In a childhood, we would pester our grandparents to tell and retell the stories of beautiful queens, handsome maharajas, fierce battles and bejeweled royal palaces. I managed to behold and soak in the regalia of one such fairytale-like princely state on my recent trip to Rajasthan’s second largest city and home to the Maharajas since 1459, Jodhpur.
The silky sand dunes of the Thar Desert dotted with camels basking in the sun, towering forts and palaces glistening in red sandstone and the narrow lanes leading to shops that open into an alluring world of handicrafts are some of the welcoming sights here. We were fortunate to have a host-cum-tour guide to walk us into different eras every time we stepped inside historical monuments, temples and gardens. Madan Lal Jangid, a 69-year-old French professor, entrepreneur, researcher and an avid traveller could not be dismissed as one of those guides who takes tourism to be a revenue-making business. “I cannot wrap up the history of a place in 45 minutes, make money and let you go feeling satisfied. I remember when a diplomat from Canada had been here, we spent at least 4-5 hours in Mehrangarh Fort discussing the many stories behind every pillar and rock. That is how you connect; summarising a history in stock-and trade terms is a fruitless exercise,” asserts he. Our car moved through the nooks and crannies of the city in a way that the seat’s window became a frame to the colourful images outside running past one after the other. From veiled women keeping up with their husbands’ pace, the paan wala sprinkling water on the cascading betel leaves, little boys encircling foreign tourists to that old woman under the shade of the Clock Tower with a heap of coloured shoelaces awaiting buyers; the transition seemed like we turn pages in a photo album.
The Royal quarters of Mehrangarh Fort
The mighty walls of the Mehrangarh Fort have many secrets buried inside. Maintained by the present generation of Marwar Kings, Maharaja Gaj Singh II, the expansive courtyards, exquisite palatial spaces like the Moti Mahal (Pearl Palace), Phool Mahal (Flower Palace), Sheesha Mahal (Mirror Palace), and hidden balconies for women to listen to court proceedings, chambers and galleries enrich the fort’s heritage. Our host informs us that this is the only fort where you will find the provision of an elevator allowing people to not worry about any physical barriers during their tour. There is yet another purpose of the elevator; it leads you to the Mehran Terrace, a roof-top restaurant where people take delight in indulging in the traditional Rajasthani thali. And what better way to admire the beauty of a world-class historical monument than sitting on the terrace beneath the twinkling stars and dim-lit candles on the dining table?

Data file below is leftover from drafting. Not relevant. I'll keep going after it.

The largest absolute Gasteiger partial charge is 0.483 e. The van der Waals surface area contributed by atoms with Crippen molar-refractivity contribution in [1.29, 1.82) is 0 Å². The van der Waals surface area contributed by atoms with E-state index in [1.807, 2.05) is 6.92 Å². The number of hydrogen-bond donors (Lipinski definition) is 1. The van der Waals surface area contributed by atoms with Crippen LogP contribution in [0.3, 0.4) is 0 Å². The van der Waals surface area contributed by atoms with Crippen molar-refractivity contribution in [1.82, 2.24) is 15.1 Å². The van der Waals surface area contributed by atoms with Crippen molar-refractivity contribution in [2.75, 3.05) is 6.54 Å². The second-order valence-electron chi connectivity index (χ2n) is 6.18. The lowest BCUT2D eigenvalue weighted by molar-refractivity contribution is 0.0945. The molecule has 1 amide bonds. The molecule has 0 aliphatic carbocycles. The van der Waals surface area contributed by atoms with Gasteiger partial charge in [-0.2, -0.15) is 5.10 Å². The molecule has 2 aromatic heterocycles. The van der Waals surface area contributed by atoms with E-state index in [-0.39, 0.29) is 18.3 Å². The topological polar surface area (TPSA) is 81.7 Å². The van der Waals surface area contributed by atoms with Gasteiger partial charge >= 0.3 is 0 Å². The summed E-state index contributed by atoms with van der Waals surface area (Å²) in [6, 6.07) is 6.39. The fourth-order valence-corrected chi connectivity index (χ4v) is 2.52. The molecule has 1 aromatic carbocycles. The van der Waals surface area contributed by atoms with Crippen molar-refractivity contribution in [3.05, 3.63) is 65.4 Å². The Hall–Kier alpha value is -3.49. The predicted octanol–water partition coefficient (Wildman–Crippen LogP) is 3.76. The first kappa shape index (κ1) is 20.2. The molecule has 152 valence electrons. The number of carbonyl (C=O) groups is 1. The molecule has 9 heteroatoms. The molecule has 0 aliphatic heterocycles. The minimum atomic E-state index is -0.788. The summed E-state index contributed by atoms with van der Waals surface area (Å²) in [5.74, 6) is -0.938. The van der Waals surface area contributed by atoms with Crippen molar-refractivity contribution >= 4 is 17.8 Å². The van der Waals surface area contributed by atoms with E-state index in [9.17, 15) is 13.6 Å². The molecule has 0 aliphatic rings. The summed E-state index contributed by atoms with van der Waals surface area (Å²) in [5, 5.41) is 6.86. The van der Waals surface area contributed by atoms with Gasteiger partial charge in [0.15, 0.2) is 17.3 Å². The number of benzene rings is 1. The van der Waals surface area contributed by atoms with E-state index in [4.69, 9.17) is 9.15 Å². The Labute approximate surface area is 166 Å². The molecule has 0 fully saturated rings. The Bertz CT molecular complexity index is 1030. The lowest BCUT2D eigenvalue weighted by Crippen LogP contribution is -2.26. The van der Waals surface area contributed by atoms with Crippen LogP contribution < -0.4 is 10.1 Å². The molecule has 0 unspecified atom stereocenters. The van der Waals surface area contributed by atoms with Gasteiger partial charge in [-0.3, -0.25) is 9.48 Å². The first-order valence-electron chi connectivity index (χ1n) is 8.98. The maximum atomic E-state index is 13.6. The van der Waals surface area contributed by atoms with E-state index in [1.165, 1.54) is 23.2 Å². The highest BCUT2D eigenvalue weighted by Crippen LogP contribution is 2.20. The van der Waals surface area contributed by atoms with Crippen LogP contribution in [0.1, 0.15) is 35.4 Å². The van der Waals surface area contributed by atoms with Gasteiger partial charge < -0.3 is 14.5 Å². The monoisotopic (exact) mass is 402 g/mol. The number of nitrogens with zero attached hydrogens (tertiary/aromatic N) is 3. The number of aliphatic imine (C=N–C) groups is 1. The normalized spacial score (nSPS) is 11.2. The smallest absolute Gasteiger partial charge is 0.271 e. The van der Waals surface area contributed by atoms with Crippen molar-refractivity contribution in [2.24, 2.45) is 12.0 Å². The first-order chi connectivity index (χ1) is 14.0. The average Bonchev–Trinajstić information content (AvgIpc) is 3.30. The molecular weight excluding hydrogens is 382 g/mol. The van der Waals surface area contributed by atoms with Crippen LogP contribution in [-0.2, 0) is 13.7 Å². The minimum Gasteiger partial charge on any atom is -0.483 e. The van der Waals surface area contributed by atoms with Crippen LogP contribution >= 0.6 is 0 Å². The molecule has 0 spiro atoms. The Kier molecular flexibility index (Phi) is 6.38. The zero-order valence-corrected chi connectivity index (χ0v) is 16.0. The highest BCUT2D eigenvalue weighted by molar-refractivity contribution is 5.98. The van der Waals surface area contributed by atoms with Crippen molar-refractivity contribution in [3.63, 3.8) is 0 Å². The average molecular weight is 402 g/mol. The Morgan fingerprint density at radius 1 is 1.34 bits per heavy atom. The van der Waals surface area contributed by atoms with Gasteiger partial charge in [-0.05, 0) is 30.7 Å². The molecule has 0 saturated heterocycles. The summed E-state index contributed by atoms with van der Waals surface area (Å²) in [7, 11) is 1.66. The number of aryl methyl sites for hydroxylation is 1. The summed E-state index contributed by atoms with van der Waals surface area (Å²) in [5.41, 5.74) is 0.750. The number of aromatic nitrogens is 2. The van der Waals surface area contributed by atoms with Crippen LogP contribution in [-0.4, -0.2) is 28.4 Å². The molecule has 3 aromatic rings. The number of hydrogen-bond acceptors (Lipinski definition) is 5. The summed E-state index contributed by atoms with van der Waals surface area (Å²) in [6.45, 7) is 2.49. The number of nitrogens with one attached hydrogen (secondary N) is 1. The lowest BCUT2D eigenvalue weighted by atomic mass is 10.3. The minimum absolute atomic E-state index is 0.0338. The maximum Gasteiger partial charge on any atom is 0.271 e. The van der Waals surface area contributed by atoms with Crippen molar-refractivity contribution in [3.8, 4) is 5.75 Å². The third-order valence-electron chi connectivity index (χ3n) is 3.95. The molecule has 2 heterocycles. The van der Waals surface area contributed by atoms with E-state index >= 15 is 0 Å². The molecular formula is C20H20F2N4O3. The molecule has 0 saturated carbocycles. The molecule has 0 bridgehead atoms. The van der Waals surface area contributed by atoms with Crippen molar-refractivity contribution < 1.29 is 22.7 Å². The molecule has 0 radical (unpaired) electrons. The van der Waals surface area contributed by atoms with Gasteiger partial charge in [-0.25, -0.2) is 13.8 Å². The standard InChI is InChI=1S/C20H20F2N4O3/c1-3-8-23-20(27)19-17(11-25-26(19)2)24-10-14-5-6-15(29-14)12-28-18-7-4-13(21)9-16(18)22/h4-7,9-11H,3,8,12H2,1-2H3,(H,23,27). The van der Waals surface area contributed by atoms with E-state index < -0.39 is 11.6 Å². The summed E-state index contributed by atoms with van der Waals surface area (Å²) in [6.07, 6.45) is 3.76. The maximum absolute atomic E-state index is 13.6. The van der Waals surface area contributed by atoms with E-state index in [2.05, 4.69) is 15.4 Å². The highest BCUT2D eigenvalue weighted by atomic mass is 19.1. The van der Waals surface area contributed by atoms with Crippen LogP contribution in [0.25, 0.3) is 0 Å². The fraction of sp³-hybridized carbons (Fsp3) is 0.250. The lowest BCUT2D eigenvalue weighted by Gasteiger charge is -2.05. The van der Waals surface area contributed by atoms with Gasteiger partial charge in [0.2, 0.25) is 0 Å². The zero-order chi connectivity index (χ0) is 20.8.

On reaching the top floor, the view of the entire cityscape is breathtaking. All the gates of the fort are visible and the panoramic view seems sketched on a blue canvas. Blue, because the cluster of buildings are bathed in that colour and there is a reason too. The colour was earlier identified with a certain privileged section of society, a marker of a higher caste but slowly as civilization grew, such social indicators ceased to have any significance. Subsequently, blue emerged as the universal colour of all communities irrespective of distinctions. Jodhpur is not only known as the ‘sun’ city, it is also referred to as the ‘blue’ city, like Jaipur is the Pink City.
Note: The rooftop restaurant opens during the evenings after the fort closes. Tourists who do not intend to move around the fort and would rather revel in the maharaja-style dining on the terrace can do so. The Chokhelao garden (200-year-old and recently refurbished) is often mistaken to be the Mehran Terrace but both are different, though within the premises of the fort area. The Chokhelao Garden leads to the Mehran Terrace.
Jaswant Thada: Located half way up the road that climbs onwards to the Mehrangarh fort is Jaswant Thada. Immaculate in white marble, this mausoleum was built in the year 1899 in the memory of Maharaja Jaswant Singh II. A tomb with an array of domes is the crematorium for Jodhpur rulers. As the sun rays kiss the milky surface of the monument, the memorial comesalive in a glaze and its intricate carved jalis (screens) emit a glow.
The grandeur of Umaid Bhavan